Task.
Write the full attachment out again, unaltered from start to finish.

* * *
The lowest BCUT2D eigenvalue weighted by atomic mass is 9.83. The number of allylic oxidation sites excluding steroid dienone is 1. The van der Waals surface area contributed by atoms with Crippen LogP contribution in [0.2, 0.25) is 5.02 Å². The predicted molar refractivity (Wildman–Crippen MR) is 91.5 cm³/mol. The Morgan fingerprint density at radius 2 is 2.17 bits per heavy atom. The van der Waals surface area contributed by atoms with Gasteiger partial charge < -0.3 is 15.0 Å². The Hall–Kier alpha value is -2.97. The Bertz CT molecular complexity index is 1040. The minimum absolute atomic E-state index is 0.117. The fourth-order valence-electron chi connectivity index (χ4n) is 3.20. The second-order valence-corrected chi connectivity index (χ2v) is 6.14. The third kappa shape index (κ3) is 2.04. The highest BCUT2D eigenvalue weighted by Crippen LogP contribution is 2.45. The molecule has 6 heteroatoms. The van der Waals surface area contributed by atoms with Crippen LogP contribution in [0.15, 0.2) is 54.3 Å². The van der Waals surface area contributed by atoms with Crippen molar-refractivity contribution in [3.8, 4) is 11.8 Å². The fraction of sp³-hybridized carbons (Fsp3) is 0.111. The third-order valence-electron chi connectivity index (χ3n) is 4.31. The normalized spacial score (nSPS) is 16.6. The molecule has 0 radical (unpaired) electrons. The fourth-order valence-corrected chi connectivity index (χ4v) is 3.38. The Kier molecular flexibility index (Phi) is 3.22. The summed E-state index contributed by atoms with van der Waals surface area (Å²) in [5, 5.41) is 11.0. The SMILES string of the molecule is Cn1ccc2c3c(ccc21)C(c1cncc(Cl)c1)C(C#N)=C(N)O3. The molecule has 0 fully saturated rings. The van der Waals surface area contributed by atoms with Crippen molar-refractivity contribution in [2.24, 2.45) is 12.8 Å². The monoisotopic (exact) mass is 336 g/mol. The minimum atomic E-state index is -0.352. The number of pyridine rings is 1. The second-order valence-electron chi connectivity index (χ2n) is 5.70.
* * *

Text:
The lowest BCUT2D eigenvalue weighted by atomic mass is 9.83. The number of allylic oxidation sites excluding steroid dienone is 1. The van der Waals surface area contributed by atoms with Crippen LogP contribution in [0.2, 0.25) is 5.02 Å². The predicted molar refractivity (Wildman–Crippen MR) is 91.5 cm³/mol. The Morgan fingerprint density at radius 2 is 2.17 bits per heavy atom. The van der Waals surface area contributed by atoms with Gasteiger partial charge < -0.3 is 15.0 Å². The Hall–Kier alpha value is -2.97. The Bertz CT molecular complexity index is 1040. The minimum absolute atomic E-state index is 0.117. The fourth-order valence-electron chi connectivity index (χ4n) is 3.20. The second-order valence-corrected chi connectivity index (χ2v) is 6.14. The third kappa shape index (κ3) is 2.04. The highest BCUT2D eigenvalue weighted by Crippen LogP contribution is 2.45. The molecule has 6 heteroatoms. The van der Waals surface area contributed by atoms with Crippen LogP contribution in [0.15, 0.2) is 54.3 Å². The van der Waals surface area contributed by atoms with Crippen molar-refractivity contribution in [3.8, 4) is 11.8 Å². The fraction of sp³-hybridized carbons (Fsp3) is 0.111. The third-order valence-electron chi connectivity index (χ3n) is 4.31. The normalized spacial score (nSPS) is 16.6. The molecule has 0 radical (unpaired) electrons. The fourth-order valence-corrected chi connectivity index (χ4v) is 3.38. The Kier molecular flexibility index (Phi) is 3.22. The summed E-state index contributed by atoms with van der Waals surface area (Å²) in [5, 5.41) is 11.0. The SMILES string of the molecule is Cn1ccc2c3c(ccc21)C(c1cncc(Cl)c1)C(C#N)=C(N)O3. The molecule has 0 fully saturated rings. The van der Waals surface area contributed by atoms with Crippen molar-refractivity contribution in [2.24, 2.45) is 12.8 Å². The monoisotopic (exact) mass is 336 g/mol. The minimum atomic E-state index is -0.352. The number of pyridine rings is 1. The second-order valence-electron chi connectivity index (χ2n) is 5.70.